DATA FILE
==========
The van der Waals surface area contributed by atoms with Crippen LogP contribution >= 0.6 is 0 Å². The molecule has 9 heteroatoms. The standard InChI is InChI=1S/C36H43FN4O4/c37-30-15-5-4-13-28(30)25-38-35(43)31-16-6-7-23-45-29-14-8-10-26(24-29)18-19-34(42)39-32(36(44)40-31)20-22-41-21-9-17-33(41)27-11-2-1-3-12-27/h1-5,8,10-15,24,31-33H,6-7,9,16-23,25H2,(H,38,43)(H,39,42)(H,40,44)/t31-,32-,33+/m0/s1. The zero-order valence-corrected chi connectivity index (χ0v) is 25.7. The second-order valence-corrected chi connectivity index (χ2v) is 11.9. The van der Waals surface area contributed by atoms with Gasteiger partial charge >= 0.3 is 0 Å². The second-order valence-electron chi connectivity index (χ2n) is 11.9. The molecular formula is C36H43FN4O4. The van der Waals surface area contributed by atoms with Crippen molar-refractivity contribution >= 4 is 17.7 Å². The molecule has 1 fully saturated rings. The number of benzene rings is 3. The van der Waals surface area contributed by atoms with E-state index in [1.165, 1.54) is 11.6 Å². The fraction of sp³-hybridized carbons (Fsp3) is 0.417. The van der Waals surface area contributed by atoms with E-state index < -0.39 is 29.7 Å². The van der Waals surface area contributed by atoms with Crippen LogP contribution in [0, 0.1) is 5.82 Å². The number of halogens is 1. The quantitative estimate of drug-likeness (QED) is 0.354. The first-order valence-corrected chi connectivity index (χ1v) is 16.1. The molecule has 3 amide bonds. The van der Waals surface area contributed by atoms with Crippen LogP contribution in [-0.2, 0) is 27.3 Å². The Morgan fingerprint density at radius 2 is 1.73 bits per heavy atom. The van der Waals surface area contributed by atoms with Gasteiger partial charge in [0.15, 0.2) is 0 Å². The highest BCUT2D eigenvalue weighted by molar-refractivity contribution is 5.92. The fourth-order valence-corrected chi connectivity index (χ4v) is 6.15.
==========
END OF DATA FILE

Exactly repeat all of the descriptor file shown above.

The van der Waals surface area contributed by atoms with Crippen LogP contribution >= 0.6 is 0 Å². The molecule has 9 heteroatoms. The standard InChI is InChI=1S/C36H43FN4O4/c37-30-15-5-4-13-28(30)25-38-35(43)31-16-6-7-23-45-29-14-8-10-26(24-29)18-19-34(42)39-32(36(44)40-31)20-22-41-21-9-17-33(41)27-11-2-1-3-12-27/h1-5,8,10-15,24,31-33H,6-7,9,16-23,25H2,(H,38,43)(H,39,42)(H,40,44)/t31-,32-,33+/m0/s1. The zero-order valence-corrected chi connectivity index (χ0v) is 25.7. The second-order valence-corrected chi connectivity index (χ2v) is 11.9. The van der Waals surface area contributed by atoms with Gasteiger partial charge >= 0.3 is 0 Å². The second-order valence-electron chi connectivity index (χ2n) is 11.9. The molecular formula is C36H43FN4O4. The van der Waals surface area contributed by atoms with Crippen molar-refractivity contribution >= 4 is 17.7 Å². The molecule has 1 fully saturated rings. The number of benzene rings is 3. The van der Waals surface area contributed by atoms with E-state index in [1.165, 1.54) is 11.6 Å². The fraction of sp³-hybridized carbons (Fsp3) is 0.417. The van der Waals surface area contributed by atoms with E-state index < -0.39 is 29.7 Å². The van der Waals surface area contributed by atoms with Crippen LogP contribution in [0, 0.1) is 5.82 Å². The number of halogens is 1. The quantitative estimate of drug-likeness (QED) is 0.354. The first-order valence-corrected chi connectivity index (χ1v) is 16.1. The molecule has 3 amide bonds. The van der Waals surface area contributed by atoms with Crippen LogP contribution in [-0.2, 0) is 27.3 Å². The Morgan fingerprint density at radius 2 is 1.73 bits per heavy atom. The van der Waals surface area contributed by atoms with Gasteiger partial charge in [0.15, 0.2) is 0 Å². The highest BCUT2D eigenvalue weighted by molar-refractivity contribution is 5.92. The fourth-order valence-corrected chi connectivity index (χ4v) is 6.15.